Imagine for a second that your 5-year-old child was entered into a lottery. If the child wins, he or she will be lavished with attention and rewarded generously. An excellent education and terrific job prospects are virtually guaranteed. However, if your child is not one of the chosen few, then he or she will be relegated to the streets, virtually forgotten, with few realistic chances at improving his or her life. Is this lottery the latest demented idea from Stephen King or Wes Craven or the hot new screenplay that has just been picked up by a major Hollywood studio?
The answer is, unfortunately, no. The lottery is real and is played out in New York City’s Harlem neighborhood every summer just before school starts. While New York City’s gargantuan public school system has been in a famous state of disrepair for decades, Harlem’s public schools have consistently ranked at the bottom rung of the city’s school ladder for so long it has almost become a tradition. Enter Eva Moskowitz, founder of a very successful charter school in Harlem. While 37%–or less—of Harlem’s public school children are reading on grade level, Moskowitz’s school boasts a 100% pass rate on state exams. It’s no wonder that nearly 3,000 Harlem families enter the charter school’s lottery each year even though less than 10 percent of these families will be chosen.
The Lottery is a documentary that follows several families for nearly a year as they await the upcoming charter school lottery event, hoping and praying that fate will intervene and allow their children to attend a successful school instead of one of the local public schools. Four families are followed: a single mother who is deaf and her daughter; an immigrant from the Ivory Coast and his son; another single mother and her son, whose father is serving life in prison due to New York’s “three strikes” law; and a family whose son may suffer from Attention Deficit Disorder and who know that attending the public school likely spells a death penalty for his education. All are black and all could be characterized as lower-middle class or even poor on the socioeconomic scale.
Director Madeleine Sackler does a terrific job of portraying each family without using heavy-handed sterotyping. All of the families that are being followed are African-American and obviously not wealthy. None of the adults have graduated from college. There are some single-parent households as well as one broken by prison. But each family is loving and each family cares deeply for the other members. While the adults might not have had many opportunities presented to them, they want their children to have better choices. The message is clear: wealth and color don’t have to be chains that bind; if these families, with all their warts, can love their children and fight for a better future for them, then something else must be wrong with the American education system.
Mixed with interviews with these four families as they await their fate are interviews with Moskowitz, state and local policymakers, and both public and charter school teachers. The issue is a lightning rod for controversy in Harlem. On the one side are the advocates for charter schools that point to failed reform after failed reform and abysmal performances by the public schools for decades. It is a pattern of failure that these people blame on a system that has become too large to drive effectively. Others see the charter schools as an attack on “the system,” a system that they feel has generally worked for well over a hundred years. They view the charter schools and their advocates as enemies bent on destroying Harlem from the inside out. It doesn’t help that Moskowitz, as well as the majority of the teachers at the charter schools—are white.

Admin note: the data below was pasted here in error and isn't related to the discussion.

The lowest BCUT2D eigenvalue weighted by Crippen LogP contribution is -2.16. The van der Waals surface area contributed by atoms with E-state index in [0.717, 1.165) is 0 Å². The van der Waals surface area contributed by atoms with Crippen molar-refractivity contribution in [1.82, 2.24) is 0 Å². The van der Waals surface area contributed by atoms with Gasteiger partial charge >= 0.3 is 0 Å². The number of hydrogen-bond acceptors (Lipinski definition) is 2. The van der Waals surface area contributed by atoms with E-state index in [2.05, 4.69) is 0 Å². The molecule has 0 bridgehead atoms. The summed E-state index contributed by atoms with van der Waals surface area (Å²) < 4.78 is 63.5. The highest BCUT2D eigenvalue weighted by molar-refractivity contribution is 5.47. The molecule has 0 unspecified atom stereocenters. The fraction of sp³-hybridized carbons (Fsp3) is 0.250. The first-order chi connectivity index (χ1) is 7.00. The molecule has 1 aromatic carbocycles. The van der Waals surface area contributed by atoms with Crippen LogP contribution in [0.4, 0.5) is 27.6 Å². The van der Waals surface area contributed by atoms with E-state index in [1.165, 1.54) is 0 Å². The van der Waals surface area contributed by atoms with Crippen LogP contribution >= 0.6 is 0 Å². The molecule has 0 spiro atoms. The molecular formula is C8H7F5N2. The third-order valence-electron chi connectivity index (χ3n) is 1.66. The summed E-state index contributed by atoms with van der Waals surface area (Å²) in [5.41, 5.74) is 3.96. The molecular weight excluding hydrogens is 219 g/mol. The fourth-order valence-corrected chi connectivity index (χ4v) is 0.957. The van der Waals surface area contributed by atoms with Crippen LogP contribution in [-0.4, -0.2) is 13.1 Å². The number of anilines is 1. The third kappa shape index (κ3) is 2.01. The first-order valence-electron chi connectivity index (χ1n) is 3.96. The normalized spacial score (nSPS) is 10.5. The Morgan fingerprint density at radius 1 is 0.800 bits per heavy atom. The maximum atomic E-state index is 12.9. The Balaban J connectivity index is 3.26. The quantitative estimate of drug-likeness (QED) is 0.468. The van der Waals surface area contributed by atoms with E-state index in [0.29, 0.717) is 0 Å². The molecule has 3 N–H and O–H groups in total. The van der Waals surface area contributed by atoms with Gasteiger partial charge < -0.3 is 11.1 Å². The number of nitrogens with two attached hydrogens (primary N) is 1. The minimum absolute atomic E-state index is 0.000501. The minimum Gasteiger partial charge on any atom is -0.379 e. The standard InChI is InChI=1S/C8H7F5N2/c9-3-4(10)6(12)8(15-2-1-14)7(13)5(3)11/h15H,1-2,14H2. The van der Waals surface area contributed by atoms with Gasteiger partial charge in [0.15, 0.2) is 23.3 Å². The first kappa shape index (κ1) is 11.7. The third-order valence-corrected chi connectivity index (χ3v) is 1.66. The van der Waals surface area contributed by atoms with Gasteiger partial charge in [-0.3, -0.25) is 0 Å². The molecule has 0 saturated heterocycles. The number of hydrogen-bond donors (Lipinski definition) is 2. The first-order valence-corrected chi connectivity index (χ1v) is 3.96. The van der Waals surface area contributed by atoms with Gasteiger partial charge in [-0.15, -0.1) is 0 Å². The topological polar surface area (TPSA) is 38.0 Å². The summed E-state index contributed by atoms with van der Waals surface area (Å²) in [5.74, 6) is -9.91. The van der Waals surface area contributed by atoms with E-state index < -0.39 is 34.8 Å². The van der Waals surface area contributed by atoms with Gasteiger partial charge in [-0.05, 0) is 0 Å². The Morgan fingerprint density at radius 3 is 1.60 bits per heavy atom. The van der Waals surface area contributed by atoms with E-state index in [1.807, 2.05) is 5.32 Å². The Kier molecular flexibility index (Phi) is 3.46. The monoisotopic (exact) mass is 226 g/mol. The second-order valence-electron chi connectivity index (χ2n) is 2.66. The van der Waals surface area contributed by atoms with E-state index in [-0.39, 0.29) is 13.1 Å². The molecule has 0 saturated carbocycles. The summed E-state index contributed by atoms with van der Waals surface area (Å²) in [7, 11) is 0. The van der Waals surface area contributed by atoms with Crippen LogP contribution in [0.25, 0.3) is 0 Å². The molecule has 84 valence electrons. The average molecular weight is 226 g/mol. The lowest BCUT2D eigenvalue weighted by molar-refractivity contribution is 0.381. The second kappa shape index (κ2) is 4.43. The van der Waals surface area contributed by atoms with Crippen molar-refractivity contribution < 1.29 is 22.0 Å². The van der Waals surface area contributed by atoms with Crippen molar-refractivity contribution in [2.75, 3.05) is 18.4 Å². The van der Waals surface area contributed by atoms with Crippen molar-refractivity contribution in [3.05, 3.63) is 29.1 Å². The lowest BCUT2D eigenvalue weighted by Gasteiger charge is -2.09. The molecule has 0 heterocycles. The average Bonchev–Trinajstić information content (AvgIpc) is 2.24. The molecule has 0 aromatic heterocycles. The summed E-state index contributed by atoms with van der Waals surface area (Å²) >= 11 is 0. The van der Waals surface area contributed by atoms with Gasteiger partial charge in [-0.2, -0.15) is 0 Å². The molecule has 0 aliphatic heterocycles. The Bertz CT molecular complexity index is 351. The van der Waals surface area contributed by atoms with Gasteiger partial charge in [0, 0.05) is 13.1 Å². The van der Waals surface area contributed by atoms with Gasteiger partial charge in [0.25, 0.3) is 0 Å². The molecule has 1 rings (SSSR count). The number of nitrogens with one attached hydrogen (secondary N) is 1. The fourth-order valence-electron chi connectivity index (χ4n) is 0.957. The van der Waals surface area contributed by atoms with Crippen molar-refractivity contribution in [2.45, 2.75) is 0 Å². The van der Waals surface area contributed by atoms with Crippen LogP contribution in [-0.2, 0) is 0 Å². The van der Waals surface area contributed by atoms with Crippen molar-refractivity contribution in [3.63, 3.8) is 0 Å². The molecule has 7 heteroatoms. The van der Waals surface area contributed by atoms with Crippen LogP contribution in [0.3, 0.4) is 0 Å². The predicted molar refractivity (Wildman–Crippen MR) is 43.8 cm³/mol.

Both sides are passionate as they defend their viewpoints, and director Sackler does a good job of trying to keep the film objective, presenting both sides of the story. But in the end, it is hard to defend the advocates of the public schools. Their arguments are shallow (teachers will lose their jobs; we take everyone, the charter schools get to choose their students, etc.) and their attacks are spiteful. During an intense scene, the neighborhood comes together for a community meeting that will determine whether a newly closed (for poor performance) public school will be given to the charter school system. The city council hears heated testimony. The public school advocates shout and scream and stomp their feet while the charter school advocates speak quietly and eloquently, often near tears. Moskowitz is attacked by members of the city council who find her comments that the public school “deserved to be closed” offensive. She is even accused of lying by one council member when she states she lives in Harlem. As a director, no matter how hard one tries to be fair and balanced, sometimes one side can’t help but expose itself as a poser.
The argument between these two factions has been a long one and is taking place in communities across the country. It is a timely topic as we hear Obama continuously calling for an expansion of charter schools in the U.S. But regardless of which side you choose, this is a fascinating and heartrending film as we watch the families of these children fighting desperately for their kids. The Lottery is a must see for anyone who already has children or grandchildren—or plan to—in school.